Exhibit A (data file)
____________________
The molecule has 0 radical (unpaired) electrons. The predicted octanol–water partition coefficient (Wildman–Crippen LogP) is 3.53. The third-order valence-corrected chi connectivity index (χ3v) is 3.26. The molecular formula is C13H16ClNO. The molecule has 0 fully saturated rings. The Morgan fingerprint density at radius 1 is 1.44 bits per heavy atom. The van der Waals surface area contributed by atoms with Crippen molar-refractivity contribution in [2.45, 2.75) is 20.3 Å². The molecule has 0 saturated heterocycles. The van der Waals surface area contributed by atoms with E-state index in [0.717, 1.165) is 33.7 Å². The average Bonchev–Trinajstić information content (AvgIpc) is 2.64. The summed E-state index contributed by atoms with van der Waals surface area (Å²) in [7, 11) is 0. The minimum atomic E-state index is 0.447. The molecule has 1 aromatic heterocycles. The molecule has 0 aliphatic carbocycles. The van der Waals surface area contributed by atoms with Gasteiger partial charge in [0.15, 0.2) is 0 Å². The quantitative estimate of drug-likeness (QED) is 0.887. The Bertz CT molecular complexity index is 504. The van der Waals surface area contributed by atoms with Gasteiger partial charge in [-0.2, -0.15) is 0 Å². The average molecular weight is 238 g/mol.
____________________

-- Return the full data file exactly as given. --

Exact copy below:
The molecule has 0 radical (unpaired) electrons. The predicted octanol–water partition coefficient (Wildman–Crippen LogP) is 3.53. The third-order valence-corrected chi connectivity index (χ3v) is 3.26. The molecular formula is C13H16ClNO. The molecule has 0 fully saturated rings. The Morgan fingerprint density at radius 1 is 1.44 bits per heavy atom. The van der Waals surface area contributed by atoms with Crippen molar-refractivity contribution in [2.45, 2.75) is 20.3 Å². The molecule has 0 saturated heterocycles. The van der Waals surface area contributed by atoms with E-state index in [0.717, 1.165) is 33.7 Å². The average Bonchev–Trinajstić information content (AvgIpc) is 2.64. The summed E-state index contributed by atoms with van der Waals surface area (Å²) in [7, 11) is 0. The minimum atomic E-state index is 0.447. The molecule has 1 aromatic heterocycles. The molecule has 0 aliphatic carbocycles. The van der Waals surface area contributed by atoms with Gasteiger partial charge in [0.15, 0.2) is 0 Å². The quantitative estimate of drug-likeness (QED) is 0.887. The Bertz CT molecular complexity index is 504. The van der Waals surface area contributed by atoms with Gasteiger partial charge in [-0.2, -0.15) is 0 Å². The average molecular weight is 238 g/mol.